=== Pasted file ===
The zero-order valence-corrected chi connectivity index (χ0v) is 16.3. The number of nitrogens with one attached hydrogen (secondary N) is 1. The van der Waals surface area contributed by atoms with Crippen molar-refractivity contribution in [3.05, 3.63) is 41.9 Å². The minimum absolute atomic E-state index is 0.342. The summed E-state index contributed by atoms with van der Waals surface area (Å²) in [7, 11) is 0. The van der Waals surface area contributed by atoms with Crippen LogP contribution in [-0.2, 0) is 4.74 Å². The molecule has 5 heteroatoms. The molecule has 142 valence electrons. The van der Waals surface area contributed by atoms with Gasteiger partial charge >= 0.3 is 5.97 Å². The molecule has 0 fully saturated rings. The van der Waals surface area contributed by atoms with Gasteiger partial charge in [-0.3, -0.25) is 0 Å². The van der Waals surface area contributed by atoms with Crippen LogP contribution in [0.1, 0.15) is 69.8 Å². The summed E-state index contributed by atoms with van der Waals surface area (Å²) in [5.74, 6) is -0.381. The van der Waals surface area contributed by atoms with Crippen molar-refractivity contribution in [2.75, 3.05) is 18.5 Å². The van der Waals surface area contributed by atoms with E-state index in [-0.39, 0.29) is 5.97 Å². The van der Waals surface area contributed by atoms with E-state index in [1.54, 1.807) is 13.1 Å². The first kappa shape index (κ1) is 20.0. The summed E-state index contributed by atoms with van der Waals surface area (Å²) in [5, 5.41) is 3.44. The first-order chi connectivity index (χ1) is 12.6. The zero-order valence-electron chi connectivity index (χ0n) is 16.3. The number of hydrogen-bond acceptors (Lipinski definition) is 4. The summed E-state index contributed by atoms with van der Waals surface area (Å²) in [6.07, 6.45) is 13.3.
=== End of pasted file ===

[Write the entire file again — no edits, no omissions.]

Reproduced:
The zero-order valence-corrected chi connectivity index (χ0v) is 16.3. The number of nitrogens with one attached hydrogen (secondary N) is 1. The van der Waals surface area contributed by atoms with Crippen molar-refractivity contribution in [3.05, 3.63) is 41.9 Å². The minimum absolute atomic E-state index is 0.342. The summed E-state index contributed by atoms with van der Waals surface area (Å²) in [7, 11) is 0. The van der Waals surface area contributed by atoms with Crippen LogP contribution in [-0.2, 0) is 4.74 Å². The molecule has 5 heteroatoms. The molecule has 142 valence electrons. The van der Waals surface area contributed by atoms with Gasteiger partial charge >= 0.3 is 5.97 Å². The molecule has 0 fully saturated rings. The van der Waals surface area contributed by atoms with Gasteiger partial charge in [-0.3, -0.25) is 0 Å². The van der Waals surface area contributed by atoms with Crippen LogP contribution in [0.1, 0.15) is 69.8 Å². The summed E-state index contributed by atoms with van der Waals surface area (Å²) in [5.74, 6) is -0.381. The van der Waals surface area contributed by atoms with Crippen molar-refractivity contribution in [2.75, 3.05) is 18.5 Å². The van der Waals surface area contributed by atoms with E-state index in [-0.39, 0.29) is 5.97 Å². The van der Waals surface area contributed by atoms with E-state index in [1.54, 1.807) is 13.1 Å². The first kappa shape index (κ1) is 20.0. The summed E-state index contributed by atoms with van der Waals surface area (Å²) in [5, 5.41) is 3.44. The first-order chi connectivity index (χ1) is 12.6. The zero-order valence-electron chi connectivity index (χ0n) is 16.3. The number of hydrogen-bond acceptors (Lipinski definition) is 4. The summed E-state index contributed by atoms with van der Waals surface area (Å²) in [6.07, 6.45) is 13.3.